June 14, 2001 (The Atlanta Journal-Constitution)-- The Mohammed Schools on Fayetteville Road have dedicated a new gym built by the school's own Muslim community.

Initially scheduled as a six-month project that began in 1999, the gym --- complete with classrooms and science labs --- took two years to finish as donations and volunteers ebbed and flowed.

The dedication on June 2 was the signal that the gym is finally complete.

"It's wonderful," said Ismail Muhammed, 17, a 6-foot-6 inch varsity basketball player at W.D. Mohammed High School, a private Islamic school in East Atlanta.

"Throughout the year, we had to use other schools' gym," he explained. "Really, we never had a home court," said Muhammed.

Mohammed won't get to play in the new gym before he heads to Georgia Tech, but, he said, "It's going to be good for the upcoming students."

The Mohammed Schools comprise Clara Mohammed Elementary School and W.D. Mohammed High School. Both are fully accredited by the Muslim American Shura, a governing body of Islamic doctrine and education, as well as the Georgia Accrediting Commission, the Southern Association of Colleges and the Commission on International and Transregional Accreditation.

Islamic scholarship is infused into the curriculum. Non-Muslims make up about 12 percent of the student body.

About 300 students attend the Mohammed Schools, operated by the Atlanta Masjid of Al-Islam. A masjid, or mosque, is where Muslims pray.

The East Lake Muslim community embarked upon a five-year refurbishing and expansion effort in 1997, as the 26-year-old school became in sore need of a face-lift. The three phases were: high school gym, six classrooms, computer and science labs, $500,000; cafetorium and library expansions, $1 million; office and classroom expansion, $1.5 million. Total price tag: $2.5 million.

Now that the first phase is complete, work on the cafetorium and library should begin next spring.

As the Muslim community took its area properties in hand, the East Lake Community Foundation and other area developers took notice of East Lake.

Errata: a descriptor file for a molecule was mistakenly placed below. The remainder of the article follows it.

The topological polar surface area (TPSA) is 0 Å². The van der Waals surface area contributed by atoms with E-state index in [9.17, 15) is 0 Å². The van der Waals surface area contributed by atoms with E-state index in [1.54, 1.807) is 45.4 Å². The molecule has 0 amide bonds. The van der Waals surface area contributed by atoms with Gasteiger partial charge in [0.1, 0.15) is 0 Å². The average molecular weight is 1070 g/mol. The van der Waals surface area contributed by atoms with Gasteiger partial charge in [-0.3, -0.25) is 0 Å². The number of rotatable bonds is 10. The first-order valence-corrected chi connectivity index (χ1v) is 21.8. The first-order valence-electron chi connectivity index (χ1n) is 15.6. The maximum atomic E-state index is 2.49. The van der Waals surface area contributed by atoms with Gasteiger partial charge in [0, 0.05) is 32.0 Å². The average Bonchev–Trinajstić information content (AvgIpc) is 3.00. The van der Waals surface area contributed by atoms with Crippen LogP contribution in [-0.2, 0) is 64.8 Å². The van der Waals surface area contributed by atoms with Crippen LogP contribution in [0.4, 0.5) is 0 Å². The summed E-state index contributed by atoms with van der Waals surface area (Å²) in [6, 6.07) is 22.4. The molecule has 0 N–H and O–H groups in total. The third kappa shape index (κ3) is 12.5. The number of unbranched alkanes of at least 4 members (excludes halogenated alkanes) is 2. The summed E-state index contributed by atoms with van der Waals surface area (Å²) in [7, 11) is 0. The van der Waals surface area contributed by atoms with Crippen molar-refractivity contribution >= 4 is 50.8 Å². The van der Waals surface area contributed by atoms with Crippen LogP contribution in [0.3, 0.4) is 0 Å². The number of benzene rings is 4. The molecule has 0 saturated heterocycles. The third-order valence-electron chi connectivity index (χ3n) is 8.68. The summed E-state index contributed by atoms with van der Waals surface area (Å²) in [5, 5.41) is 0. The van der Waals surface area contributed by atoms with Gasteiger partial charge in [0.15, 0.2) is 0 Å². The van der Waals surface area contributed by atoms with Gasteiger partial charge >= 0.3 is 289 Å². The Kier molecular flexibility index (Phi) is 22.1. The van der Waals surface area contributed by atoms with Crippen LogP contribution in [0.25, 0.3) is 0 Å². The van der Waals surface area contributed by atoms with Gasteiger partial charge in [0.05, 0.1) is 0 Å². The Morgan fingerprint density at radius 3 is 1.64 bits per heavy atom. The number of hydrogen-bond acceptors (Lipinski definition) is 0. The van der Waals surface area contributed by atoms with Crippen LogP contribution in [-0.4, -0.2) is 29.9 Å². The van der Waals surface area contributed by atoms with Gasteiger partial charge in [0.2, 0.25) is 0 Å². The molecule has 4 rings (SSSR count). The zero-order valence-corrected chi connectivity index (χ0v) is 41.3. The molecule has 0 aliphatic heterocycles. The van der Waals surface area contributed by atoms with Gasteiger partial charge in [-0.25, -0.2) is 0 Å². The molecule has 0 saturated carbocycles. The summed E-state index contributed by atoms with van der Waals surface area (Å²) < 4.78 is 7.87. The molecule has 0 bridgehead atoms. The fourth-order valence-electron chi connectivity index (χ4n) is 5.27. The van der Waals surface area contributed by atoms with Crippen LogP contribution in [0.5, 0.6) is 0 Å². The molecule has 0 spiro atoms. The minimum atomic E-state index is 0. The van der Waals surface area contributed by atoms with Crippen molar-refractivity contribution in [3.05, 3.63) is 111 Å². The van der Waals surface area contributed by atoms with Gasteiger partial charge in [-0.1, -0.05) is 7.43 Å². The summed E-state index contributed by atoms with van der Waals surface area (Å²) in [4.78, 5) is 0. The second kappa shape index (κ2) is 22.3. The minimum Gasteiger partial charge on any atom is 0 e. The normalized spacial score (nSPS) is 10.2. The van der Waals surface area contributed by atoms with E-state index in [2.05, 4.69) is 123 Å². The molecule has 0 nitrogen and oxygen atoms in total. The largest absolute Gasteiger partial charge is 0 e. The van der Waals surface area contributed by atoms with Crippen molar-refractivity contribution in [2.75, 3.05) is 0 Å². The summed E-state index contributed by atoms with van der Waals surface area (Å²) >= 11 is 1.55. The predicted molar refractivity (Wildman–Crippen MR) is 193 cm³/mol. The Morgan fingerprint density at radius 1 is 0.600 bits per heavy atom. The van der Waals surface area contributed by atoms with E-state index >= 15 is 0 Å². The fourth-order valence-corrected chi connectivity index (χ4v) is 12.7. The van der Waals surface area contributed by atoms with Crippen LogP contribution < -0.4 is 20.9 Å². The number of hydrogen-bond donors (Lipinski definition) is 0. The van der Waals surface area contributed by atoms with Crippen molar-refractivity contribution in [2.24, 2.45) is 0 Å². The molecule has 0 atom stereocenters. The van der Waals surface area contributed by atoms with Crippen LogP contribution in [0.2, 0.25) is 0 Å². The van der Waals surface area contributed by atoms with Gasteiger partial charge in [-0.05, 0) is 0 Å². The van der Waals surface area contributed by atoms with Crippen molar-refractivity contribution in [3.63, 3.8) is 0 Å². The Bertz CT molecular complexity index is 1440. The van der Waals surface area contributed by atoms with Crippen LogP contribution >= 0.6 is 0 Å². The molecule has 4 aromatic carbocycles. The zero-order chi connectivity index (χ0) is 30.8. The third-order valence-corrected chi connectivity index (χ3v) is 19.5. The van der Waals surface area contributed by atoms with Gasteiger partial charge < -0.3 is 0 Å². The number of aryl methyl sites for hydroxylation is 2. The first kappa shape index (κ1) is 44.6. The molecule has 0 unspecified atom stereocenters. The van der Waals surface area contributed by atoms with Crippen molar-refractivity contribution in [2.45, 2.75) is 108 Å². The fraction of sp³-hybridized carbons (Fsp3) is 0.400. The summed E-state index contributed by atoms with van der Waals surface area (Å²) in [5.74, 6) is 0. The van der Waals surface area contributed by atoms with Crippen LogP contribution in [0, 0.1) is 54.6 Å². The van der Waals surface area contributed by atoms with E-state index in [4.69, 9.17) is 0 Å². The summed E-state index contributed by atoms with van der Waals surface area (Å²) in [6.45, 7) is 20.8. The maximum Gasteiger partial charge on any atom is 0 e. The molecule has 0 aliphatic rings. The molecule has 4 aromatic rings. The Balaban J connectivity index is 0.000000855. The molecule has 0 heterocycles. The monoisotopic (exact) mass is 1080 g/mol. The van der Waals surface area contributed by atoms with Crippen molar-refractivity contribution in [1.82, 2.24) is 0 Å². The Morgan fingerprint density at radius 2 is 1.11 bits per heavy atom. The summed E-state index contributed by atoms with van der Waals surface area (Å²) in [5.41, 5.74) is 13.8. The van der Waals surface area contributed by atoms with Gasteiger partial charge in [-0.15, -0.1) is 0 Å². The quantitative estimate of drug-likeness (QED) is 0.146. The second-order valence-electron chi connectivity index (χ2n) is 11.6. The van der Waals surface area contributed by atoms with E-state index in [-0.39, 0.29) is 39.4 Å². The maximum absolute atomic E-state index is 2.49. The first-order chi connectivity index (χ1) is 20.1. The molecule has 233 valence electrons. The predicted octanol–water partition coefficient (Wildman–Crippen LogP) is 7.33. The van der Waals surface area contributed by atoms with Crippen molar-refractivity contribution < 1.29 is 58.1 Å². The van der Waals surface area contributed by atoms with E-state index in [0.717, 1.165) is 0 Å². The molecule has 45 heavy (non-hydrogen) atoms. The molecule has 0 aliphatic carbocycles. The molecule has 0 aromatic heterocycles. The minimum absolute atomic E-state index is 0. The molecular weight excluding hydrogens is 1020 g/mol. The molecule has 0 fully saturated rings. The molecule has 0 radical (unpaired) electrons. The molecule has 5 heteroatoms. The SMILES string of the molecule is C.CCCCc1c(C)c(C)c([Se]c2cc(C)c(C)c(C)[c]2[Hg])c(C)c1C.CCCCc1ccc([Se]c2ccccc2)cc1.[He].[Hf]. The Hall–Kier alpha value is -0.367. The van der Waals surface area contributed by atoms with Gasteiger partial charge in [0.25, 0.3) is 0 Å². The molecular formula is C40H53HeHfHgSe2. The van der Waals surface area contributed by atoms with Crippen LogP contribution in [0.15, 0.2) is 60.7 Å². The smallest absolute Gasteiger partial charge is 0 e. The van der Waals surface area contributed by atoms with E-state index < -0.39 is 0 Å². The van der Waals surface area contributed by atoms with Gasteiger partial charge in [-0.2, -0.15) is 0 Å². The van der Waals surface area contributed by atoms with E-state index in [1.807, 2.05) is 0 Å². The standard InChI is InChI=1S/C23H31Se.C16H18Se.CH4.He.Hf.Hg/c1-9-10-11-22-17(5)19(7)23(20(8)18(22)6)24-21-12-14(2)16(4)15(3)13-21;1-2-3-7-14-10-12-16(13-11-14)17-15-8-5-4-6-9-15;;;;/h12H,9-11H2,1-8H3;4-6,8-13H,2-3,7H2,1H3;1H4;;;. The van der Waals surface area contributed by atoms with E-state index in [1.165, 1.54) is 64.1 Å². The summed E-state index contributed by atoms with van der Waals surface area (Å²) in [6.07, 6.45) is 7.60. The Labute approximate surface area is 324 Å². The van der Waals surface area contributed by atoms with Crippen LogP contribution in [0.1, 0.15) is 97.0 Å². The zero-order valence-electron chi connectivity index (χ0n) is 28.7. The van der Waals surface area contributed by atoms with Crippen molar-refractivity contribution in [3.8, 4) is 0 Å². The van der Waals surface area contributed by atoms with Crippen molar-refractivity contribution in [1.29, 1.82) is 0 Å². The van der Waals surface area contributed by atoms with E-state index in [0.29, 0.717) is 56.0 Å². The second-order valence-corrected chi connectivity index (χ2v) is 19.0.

Today, things are looking up in the old neighborhood.

An environmentally sound townhouse community complete with an organic garden now exists down Second Avenue. Across the street from that complex is Columbia Village, built by developer Noel Khalil of Affordable Housing Partnership Inc.

Up the road, across Glenwood Avenue, the East Lake Community Foundation, an independent community development group, continues to develop its 200-acre parcel, East Lake Villages. The sprawling apartment complex overlooking Charlie Yates Golf Course replaced East Lake Meadows, a housing project. Half of the 5,042 units in the Villages are reserved for public housing residents.

This fall, a state-of-the-art YMCA is slated to open, and Drew Charter School moves into new digs.

A second wave of gentrification has brought coffee shops and such to East Atlanta off Flat Shoals, several miles up the road from the golf course.

In the midst of a boom in real estate and community development, a school gym may seem like small potatoes, a simple goal. It wasn't.

Some Saturdays scores showed up to help; on others only a faithful few came.

The old Drew school gym, slated for demolition, was donated to the Mohammed Schools. A Capital City loan of $500,000 kicked off a pledge drive for the three phases of expansion. Close to 200 volunteers signed on, including contractors, builders, engineers, electricians and handymen, to break down and rebuild the gym at the Mohammed Schools site.

"We were about to close on (another) loan when a wealthy Muslim came by," said Imam Plemon T. El-Amin. "He saw the school and decided to loan the money interest-free."

With the completion of the gym, the school's property is expected to double in value, to $2 million. It's important, said El-Amin, that the community feels a sense of ownership in the project.

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